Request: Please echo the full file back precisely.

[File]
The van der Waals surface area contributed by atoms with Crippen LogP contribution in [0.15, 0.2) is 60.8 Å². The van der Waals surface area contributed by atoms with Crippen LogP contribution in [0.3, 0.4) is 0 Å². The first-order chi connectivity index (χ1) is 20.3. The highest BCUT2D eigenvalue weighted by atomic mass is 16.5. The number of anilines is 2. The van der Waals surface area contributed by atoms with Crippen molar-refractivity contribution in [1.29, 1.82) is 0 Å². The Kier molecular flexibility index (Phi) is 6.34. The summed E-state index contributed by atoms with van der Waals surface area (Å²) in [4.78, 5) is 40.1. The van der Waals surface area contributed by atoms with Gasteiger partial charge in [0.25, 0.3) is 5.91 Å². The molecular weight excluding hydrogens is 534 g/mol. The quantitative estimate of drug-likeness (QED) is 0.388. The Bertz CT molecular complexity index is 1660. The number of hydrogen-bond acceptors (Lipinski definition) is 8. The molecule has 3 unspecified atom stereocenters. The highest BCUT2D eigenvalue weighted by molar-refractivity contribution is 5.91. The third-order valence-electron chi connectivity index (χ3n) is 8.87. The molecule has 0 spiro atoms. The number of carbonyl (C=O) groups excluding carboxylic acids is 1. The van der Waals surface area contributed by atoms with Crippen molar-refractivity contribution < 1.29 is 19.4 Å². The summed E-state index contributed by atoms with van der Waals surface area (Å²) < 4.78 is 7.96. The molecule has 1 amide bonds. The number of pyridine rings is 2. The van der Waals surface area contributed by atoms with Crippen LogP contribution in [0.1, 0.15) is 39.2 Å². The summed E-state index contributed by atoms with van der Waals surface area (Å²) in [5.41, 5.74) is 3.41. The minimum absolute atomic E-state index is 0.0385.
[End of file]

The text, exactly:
The van der Waals surface area contributed by atoms with Crippen LogP contribution in [0.15, 0.2) is 60.8 Å². The van der Waals surface area contributed by atoms with Crippen LogP contribution in [0.3, 0.4) is 0 Å². The first-order chi connectivity index (χ1) is 20.3. The highest BCUT2D eigenvalue weighted by atomic mass is 16.5. The number of anilines is 2. The van der Waals surface area contributed by atoms with Crippen molar-refractivity contribution in [1.29, 1.82) is 0 Å². The Kier molecular flexibility index (Phi) is 6.34. The summed E-state index contributed by atoms with van der Waals surface area (Å²) in [4.78, 5) is 40.1. The van der Waals surface area contributed by atoms with Gasteiger partial charge in [0.25, 0.3) is 5.91 Å². The molecular weight excluding hydrogens is 534 g/mol. The quantitative estimate of drug-likeness (QED) is 0.388. The Bertz CT molecular complexity index is 1660. The number of hydrogen-bond acceptors (Lipinski definition) is 8. The molecule has 3 unspecified atom stereocenters. The highest BCUT2D eigenvalue weighted by molar-refractivity contribution is 5.91. The third-order valence-electron chi connectivity index (χ3n) is 8.87. The molecule has 0 spiro atoms. The number of carbonyl (C=O) groups excluding carboxylic acids is 1. The van der Waals surface area contributed by atoms with Crippen molar-refractivity contribution < 1.29 is 19.4 Å². The summed E-state index contributed by atoms with van der Waals surface area (Å²) < 4.78 is 7.96. The molecule has 1 amide bonds. The number of pyridine rings is 2. The van der Waals surface area contributed by atoms with Crippen LogP contribution in [0.1, 0.15) is 39.2 Å². The summed E-state index contributed by atoms with van der Waals surface area (Å²) in [5.41, 5.74) is 3.41. The minimum absolute atomic E-state index is 0.0385.